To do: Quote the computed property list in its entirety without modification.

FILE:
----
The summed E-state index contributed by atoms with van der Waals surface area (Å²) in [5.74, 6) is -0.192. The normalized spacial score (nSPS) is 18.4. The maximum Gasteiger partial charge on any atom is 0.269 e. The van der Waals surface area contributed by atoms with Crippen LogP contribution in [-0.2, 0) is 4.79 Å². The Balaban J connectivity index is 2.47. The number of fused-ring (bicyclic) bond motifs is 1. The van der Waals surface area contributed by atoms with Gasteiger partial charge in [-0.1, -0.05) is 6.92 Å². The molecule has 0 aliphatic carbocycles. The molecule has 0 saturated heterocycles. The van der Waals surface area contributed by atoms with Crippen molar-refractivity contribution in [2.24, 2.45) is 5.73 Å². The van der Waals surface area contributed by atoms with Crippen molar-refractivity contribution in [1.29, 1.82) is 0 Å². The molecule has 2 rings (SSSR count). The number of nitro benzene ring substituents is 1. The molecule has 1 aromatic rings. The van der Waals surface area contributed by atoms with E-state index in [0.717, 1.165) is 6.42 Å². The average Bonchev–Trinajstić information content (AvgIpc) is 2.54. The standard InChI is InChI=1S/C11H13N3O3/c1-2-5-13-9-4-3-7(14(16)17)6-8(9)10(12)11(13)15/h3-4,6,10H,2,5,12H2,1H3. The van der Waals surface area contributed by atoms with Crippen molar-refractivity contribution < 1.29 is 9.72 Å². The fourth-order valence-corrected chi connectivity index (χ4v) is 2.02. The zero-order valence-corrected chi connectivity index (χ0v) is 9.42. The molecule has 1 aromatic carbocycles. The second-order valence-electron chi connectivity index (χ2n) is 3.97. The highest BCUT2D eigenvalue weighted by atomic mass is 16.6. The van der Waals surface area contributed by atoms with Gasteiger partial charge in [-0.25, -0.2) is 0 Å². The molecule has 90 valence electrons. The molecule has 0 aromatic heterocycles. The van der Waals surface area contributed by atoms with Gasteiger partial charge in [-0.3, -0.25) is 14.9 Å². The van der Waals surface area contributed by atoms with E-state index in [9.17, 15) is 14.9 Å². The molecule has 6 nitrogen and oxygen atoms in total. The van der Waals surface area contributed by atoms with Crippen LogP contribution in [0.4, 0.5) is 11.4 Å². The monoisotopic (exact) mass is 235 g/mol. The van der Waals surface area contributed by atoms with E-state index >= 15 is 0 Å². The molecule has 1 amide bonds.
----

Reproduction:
The summed E-state index contributed by atoms with van der Waals surface area (Å²) in [5.74, 6) is -0.192. The normalized spacial score (nSPS) is 18.4. The maximum Gasteiger partial charge on any atom is 0.269 e. The van der Waals surface area contributed by atoms with Crippen LogP contribution in [-0.2, 0) is 4.79 Å². The Balaban J connectivity index is 2.47. The number of fused-ring (bicyclic) bond motifs is 1. The van der Waals surface area contributed by atoms with Gasteiger partial charge in [-0.1, -0.05) is 6.92 Å². The molecule has 0 aliphatic carbocycles. The molecule has 0 saturated heterocycles. The van der Waals surface area contributed by atoms with Crippen molar-refractivity contribution in [2.24, 2.45) is 5.73 Å². The van der Waals surface area contributed by atoms with Crippen molar-refractivity contribution in [1.29, 1.82) is 0 Å². The molecule has 2 rings (SSSR count). The number of nitro benzene ring substituents is 1. The molecule has 1 aromatic rings. The van der Waals surface area contributed by atoms with E-state index in [0.717, 1.165) is 6.42 Å². The average Bonchev–Trinajstić information content (AvgIpc) is 2.54. The standard InChI is InChI=1S/C11H13N3O3/c1-2-5-13-9-4-3-7(14(16)17)6-8(9)10(12)11(13)15/h3-4,6,10H,2,5,12H2,1H3. The van der Waals surface area contributed by atoms with Crippen molar-refractivity contribution < 1.29 is 9.72 Å². The fourth-order valence-corrected chi connectivity index (χ4v) is 2.02. The zero-order valence-corrected chi connectivity index (χ0v) is 9.42. The molecule has 1 aromatic carbocycles. The second-order valence-electron chi connectivity index (χ2n) is 3.97. The highest BCUT2D eigenvalue weighted by atomic mass is 16.6. The van der Waals surface area contributed by atoms with Gasteiger partial charge in [-0.25, -0.2) is 0 Å². The molecule has 90 valence electrons. The molecule has 0 aromatic heterocycles. The van der Waals surface area contributed by atoms with Gasteiger partial charge in [-0.3, -0.25) is 14.9 Å². The van der Waals surface area contributed by atoms with E-state index in [9.17, 15) is 14.9 Å². The molecule has 6 nitrogen and oxygen atoms in total. The van der Waals surface area contributed by atoms with Crippen LogP contribution in [0.4, 0.5) is 11.4 Å². The monoisotopic (exact) mass is 235 g/mol. The van der Waals surface area contributed by atoms with E-state index >= 15 is 0 Å². The molecule has 1 amide bonds.